Of course Einsatzgruppe Egypt never made it out of Greece. Rommel was defeated at Al Alamein and later committed suicide – it was rumored that he had been involved in a failed assasination plot against Hitler.

“The history of the Middle East would have been completely different and a Jewish state could never have been established if the Germans and Arabs had joined forces,” the historians conclude.

Hell yeah it would have been completely different. I wouldn’t be writing this for one thing! But anyhow – and I don’t mean to be a dick or anything – I guess it’s kind of important to note how only 64 years ago, the Arab leadership of Palestine actively collaborated in a very real plan to commit genocide against the Jews in their midst. I’d like to think things have changed, but when current (and duly elected) Palestinian leaders dream of a world map without Israel, echoing the sentiments of their nuclear armed taskmasters, it kind of makes you wonder.

About the author

ck

Founder and Publisher of Jewlicious, David Abitbol lives in Jerusalem with his wife, newborn daughter and toddler son. Blogging as "ck" he's been blocked on twitter by the right and the left, so he's doing something right.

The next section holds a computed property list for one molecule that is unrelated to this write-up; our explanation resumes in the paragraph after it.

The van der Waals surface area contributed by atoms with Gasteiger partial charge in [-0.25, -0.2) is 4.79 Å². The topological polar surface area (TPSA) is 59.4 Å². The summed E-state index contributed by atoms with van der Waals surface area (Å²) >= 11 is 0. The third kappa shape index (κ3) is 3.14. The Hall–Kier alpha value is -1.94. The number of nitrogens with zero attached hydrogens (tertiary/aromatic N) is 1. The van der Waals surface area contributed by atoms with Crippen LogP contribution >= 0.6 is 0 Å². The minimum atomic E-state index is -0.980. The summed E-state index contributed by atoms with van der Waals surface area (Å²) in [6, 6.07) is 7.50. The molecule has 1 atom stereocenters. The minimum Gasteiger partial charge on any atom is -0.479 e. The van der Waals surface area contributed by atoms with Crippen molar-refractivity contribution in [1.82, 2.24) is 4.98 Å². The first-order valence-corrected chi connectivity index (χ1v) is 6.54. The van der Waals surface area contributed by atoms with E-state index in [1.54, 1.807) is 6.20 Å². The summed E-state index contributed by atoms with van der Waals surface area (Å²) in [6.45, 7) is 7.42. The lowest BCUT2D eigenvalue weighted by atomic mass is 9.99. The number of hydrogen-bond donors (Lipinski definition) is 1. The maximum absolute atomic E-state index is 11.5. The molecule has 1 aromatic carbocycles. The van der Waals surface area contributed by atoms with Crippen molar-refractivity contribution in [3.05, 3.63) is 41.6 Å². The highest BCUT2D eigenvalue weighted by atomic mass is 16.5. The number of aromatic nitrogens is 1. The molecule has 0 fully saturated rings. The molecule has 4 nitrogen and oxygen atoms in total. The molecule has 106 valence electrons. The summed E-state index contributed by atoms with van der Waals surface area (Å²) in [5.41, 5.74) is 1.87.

14 Comments

  • Thanks for the post. Just a small note: the Einsatzgruppen in Europe were responsible for about 1.5 million murders of Jews over 18 months, not 1 million Jews.

    PS Great graphic!

  • Just a small nit: I don’t know whether you intended to do this or not, but you make it seem like Rommel committed suicide not long after the defeat at El Alamein. However, Rommel did play a major role planning the German defense at Normandy (albeit severly hampered by Hitler) and then was forced to committ suicide in 1944, after being implicated in the assassination plot as you correctly point out.

    But, thanks for the informative post and link.